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Publication numberUS5635092 A
Publication typeGrant
Application numberUS 08/295,824
Publication dateJun 3, 1997
Filing dateMar 10, 1992
Priority dateMar 10, 1992
Fee statusPaid
Also published asCA2131718A1, DE69328674D1, DE69328674T2, EP0630550A1, EP0630550B1, WO1993018631A1
Publication number08295824, 295824, US 5635092 A, US 5635092A, US-A-5635092, US5635092 A, US5635092A
InventorsRobert A. O'Neil
Original AssigneeOtter Controls Limited
Export CitationBiBTeX, EndNote, RefMan
External Links: USPTO, USPTO Assignment, Espacenet
Controls for electrically heated water boiling vessels
US 5635092 A
Abstract
Described is an electric immersion heating element for a water boiling vessel which has a single thermal sensor which protects the element against overheating by switching on and off dependant on dryness and water boiling conditions.
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Claims(12)
I claim:
1. An electric heating element for a water boiling vessel, the element comprising a head plate and a sheathed heating element proper having a hot return portion affixed to the head plate, the head plate and the sheath of the element proper being formed of a material having a low thermal conductivity as compared to copper or brass and the hot return portion of the element proper being affixed to the head plate by means of a highly localized fixation, and an enclosure provided around the hot return portion, the enclosure being such as to admit water thereto when a vessel fitted with the element is filled and such that water will be expelled therefrom by steam generation when the water is boiled, wherein the highly localized fixation of the hot return portion of the element proper to the head plate comprises a high thermal conductivity link passing through the head plate.
2. An electric heating element as claimed in claim 1 wherein the head plate and the sheath of the element proper are formed of stainless steel or of a nickel-silver or cupro-nickel alloy.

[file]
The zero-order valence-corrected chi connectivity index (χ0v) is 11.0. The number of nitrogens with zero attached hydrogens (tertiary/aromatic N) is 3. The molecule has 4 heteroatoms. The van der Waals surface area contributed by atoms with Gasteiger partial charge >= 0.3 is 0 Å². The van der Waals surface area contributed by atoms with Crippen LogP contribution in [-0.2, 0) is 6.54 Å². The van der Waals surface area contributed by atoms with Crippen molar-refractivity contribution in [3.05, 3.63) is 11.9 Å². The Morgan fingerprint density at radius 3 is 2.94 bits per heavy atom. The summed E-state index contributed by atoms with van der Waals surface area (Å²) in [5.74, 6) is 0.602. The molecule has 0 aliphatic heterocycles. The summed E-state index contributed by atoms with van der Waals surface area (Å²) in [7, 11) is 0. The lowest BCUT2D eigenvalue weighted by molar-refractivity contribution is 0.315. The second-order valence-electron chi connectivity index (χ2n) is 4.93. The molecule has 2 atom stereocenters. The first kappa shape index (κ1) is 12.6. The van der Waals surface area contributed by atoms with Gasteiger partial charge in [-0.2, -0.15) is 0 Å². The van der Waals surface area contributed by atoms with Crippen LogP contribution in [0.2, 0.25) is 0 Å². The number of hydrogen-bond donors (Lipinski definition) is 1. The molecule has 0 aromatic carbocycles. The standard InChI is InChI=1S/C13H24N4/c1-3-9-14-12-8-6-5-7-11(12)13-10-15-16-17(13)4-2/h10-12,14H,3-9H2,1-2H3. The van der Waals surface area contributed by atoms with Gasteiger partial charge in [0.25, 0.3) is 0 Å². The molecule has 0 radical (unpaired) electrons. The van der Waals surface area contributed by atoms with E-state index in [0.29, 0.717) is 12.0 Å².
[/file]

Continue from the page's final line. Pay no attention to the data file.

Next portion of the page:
3. An electric heating element as claimed in claim 1 wherein the enclosure is such that water is admitted thereto substantially only at the points where the sheathed heating element proper passes through the walls of the enclosure.
4. An electric heating element as claimed in claim 1 in combination with a thermal sensor arranged to be responsive to the temperature of the element head plate at a highly localized region of the side thereof which is opposite to the side whereto the hot return portion of the element proper is affixed and corresponds to the location of said highly localized fixation.
5. A combination as claimed in claim 4 wherein said thermal sensor comprises a bimetallic element.
6. A combination as claimed in claim 4 wherein said thermal sensor is arranged to be responsive to a predetermined temperature rise at said highly localized region of the element head plate to switch off the supply of power to the heating element.
7. A combination as claimed in claim 5 wherein the bimetallic element is located closely adjacent to the element head plate with a small quantity of heat sink compound thermally coupling said highly localized region of the head plate to the bimetallic element.
8. An electric heating element for a water boiling vessel, the element comprising a head plate and a sheathed heating element proper having a hot return portion affixed to the head plate, the head plate and the sheath of the element proper being formed of a material having a low thermal conductivity as compared to copper or brass and the hot return portion of the element proper being affixed to the head plate by means of fixation to a highly localized region;
a bimetallic thermal sensor arranged to be responsive to the temperature of the head plate at said highly localized region of the side thereof which is opposite to the side whereto the hot return portion of the element proper is affixed, wherein the bimetallic thermal sensor is located closely adjacent to the head plate with a heat sink compound thermally coupling said highly localized region of the head plate to the bimetallic thermal sensor; and
an enclosure provided around the hot return portion, the enclosure being such as to admit water thereto when a vessel fitted with the element is filled and such that water will be expelled therefrom by steam generation when the water is boiled.
9. An electric heating element as claimed in claim 8 wherein the highly localized fixation of the hot return portion of the element proper to the head plate comprises a spot weld.